People in Portsmouth are being warned of tightened security - and road closures - ahead of Donald Trump's visit to the city next week.Read the full story ›
LCT 7074 survived when most others were scrapped. She once carried 10 tanks and their crews across the Channel.Read the full story ›
The idea is to put up the memorial plaques along the streets where they lived.Read the full story ›
Marie Scott worked as a switchboard operator in 1944 and has now been given France's highest military honour.Read the full story ›
Two D-Day veterans from the South have parachuted out of a plane for charity.
Ted Pieri and Fred Glover are in their 90s and today they completed the challenge at the Old Sarum Airfield near Salisbury.
They were joined in their venture by a Chelsea Pensioner who has notched up almost 100 skydives.
As Chloe Oliver reports.
Chloe spoke to Fred Glover and Edward 'Ted' Pieri, both World War Two veterans. She also spoke to Mike Smith, a Chelsea Pensioner.
In 1944 thousands of ships set off from the coast of southern England, part of a huge sea, air and land assault on Nazi-occupied France.
Most of the troops were from Britain, Canada and America.
Well, now, not many surviving veterans are able to make the journey back to the beaches to attend commemorative events.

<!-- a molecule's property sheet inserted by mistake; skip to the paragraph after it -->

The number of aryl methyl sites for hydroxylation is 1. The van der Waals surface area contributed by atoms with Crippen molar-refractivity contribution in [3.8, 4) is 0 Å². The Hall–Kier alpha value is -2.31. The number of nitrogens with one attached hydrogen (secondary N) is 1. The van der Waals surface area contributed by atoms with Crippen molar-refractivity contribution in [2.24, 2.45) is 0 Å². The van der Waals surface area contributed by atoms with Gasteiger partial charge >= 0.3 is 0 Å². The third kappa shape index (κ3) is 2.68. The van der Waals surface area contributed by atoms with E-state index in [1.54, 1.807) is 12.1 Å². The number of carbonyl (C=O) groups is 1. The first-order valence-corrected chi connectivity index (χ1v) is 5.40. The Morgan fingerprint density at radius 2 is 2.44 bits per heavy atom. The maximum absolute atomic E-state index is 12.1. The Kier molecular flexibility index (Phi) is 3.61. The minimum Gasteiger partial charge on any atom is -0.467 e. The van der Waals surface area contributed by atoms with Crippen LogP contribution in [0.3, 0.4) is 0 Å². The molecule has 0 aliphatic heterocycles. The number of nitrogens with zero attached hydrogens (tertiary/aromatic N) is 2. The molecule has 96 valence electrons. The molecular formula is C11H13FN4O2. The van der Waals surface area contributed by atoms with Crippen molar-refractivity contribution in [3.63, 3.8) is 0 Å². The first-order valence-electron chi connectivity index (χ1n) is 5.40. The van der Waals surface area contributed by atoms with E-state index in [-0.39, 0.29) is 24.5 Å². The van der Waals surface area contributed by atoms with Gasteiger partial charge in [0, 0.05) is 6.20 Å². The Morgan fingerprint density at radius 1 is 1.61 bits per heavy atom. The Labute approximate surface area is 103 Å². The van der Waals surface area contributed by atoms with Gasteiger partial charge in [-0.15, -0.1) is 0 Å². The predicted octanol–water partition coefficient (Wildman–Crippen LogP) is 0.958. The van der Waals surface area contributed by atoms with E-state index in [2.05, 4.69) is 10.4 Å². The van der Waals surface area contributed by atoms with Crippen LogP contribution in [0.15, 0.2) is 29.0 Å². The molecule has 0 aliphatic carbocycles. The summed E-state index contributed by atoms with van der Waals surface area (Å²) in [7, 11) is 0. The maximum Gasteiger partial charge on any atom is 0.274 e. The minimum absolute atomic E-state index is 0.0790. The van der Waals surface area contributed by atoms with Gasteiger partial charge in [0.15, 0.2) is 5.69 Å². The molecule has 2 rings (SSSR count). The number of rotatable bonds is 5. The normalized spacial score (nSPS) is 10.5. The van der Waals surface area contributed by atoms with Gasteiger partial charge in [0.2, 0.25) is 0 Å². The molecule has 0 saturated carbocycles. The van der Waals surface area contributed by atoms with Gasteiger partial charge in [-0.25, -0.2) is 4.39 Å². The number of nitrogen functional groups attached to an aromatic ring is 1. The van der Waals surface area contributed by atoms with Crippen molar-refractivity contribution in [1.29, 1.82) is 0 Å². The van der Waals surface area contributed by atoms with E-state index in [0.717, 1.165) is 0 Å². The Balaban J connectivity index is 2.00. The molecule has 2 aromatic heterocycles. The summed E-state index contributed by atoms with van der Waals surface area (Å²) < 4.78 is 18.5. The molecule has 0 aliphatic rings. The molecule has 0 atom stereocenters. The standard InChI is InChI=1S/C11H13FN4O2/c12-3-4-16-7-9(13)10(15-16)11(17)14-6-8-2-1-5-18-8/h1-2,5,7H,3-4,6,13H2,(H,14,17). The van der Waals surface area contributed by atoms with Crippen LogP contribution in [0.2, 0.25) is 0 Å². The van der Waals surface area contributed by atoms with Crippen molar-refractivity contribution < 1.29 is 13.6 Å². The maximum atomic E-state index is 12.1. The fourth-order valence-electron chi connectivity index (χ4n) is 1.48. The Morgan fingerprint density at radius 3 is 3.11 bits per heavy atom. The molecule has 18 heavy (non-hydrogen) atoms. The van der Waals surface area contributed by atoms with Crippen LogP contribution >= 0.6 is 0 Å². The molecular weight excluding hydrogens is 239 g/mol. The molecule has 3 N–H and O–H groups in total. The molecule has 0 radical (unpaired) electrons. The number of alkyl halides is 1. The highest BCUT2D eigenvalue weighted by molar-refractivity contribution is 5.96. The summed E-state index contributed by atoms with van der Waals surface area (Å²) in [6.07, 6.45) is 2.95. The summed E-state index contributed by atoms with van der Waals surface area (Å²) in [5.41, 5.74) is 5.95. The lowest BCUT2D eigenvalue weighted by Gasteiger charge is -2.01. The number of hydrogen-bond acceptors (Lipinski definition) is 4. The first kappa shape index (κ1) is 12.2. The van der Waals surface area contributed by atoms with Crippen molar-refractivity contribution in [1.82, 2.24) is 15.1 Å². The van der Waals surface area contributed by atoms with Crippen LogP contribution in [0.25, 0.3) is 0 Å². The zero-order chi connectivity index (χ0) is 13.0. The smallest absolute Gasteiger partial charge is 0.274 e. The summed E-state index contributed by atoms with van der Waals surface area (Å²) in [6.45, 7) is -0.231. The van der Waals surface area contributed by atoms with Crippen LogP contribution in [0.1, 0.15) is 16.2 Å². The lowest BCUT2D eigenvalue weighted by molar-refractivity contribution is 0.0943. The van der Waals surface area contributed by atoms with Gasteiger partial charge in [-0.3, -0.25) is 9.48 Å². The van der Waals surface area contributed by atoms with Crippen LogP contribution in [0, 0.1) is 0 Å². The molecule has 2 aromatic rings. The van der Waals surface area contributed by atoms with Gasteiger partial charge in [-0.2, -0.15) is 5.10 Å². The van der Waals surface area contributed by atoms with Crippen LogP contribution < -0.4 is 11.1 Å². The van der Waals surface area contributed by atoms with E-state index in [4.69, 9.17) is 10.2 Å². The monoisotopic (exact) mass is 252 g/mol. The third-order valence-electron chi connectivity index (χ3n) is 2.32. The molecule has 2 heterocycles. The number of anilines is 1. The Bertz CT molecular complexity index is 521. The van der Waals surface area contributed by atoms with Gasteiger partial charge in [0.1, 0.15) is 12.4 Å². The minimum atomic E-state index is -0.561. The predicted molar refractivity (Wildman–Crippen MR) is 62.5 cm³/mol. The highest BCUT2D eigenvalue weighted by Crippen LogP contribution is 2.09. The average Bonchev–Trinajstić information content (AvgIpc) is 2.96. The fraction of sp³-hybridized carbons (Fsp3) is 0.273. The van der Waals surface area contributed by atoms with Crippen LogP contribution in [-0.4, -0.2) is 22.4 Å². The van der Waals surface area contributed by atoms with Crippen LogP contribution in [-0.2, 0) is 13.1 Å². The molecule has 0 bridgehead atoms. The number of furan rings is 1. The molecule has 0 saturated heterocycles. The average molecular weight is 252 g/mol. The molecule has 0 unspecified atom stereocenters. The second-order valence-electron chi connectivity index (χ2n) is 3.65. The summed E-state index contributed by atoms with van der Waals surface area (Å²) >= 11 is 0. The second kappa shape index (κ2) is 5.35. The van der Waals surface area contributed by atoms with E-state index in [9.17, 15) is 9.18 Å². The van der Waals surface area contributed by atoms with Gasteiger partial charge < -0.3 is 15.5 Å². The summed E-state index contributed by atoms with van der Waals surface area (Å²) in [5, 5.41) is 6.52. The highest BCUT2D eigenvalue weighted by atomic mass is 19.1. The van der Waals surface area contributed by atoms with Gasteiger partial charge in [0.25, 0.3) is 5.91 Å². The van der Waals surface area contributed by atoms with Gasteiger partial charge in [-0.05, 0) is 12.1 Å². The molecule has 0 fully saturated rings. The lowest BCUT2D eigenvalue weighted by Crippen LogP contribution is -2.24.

One veteran, though, lives just a few hundred yards from the German pill-box he stormed back then.
Derek Johnson went to meet him ahead of today's D-Day anniversary.
Derek spoke to Leon Gautier, D-Day veteran.
A D-Day veteran from Waterlooville in Hampshire will be awarded the highest French honour at a special ceremony today.
Ted Turner who's now eighty nine helped Canadian troops secure a beachhead during the invasion of France in June 1944.
Today he'll be awarded the Legion d'Honneur at an event in Southsea. He's among the first in the country to receive the award.
We spoke to Ted ahead of the ceremony in our Meridian studios last week.
A Waterlooville churchgoer who stormed the Normandy beaches on D-Day will receive the highest honour the French government can give.Read the full story ›
One of the biggest regrets of Henry Hector's life is that he never really got to to know his dad or learn about the role he played as a sailor on D-Day.
Now, 70 years after the invasion, he's finding out more thanks to a diary his father wrote as he crossed the channel to France.
What he described has brought him and history to life. Richard Jones reports.
ITV Meridian has been named as the News Programme of the Year at the EDF Energy London & South of England Media Awards. Programme director Lisa Nichols accepts the award on behalf of the team.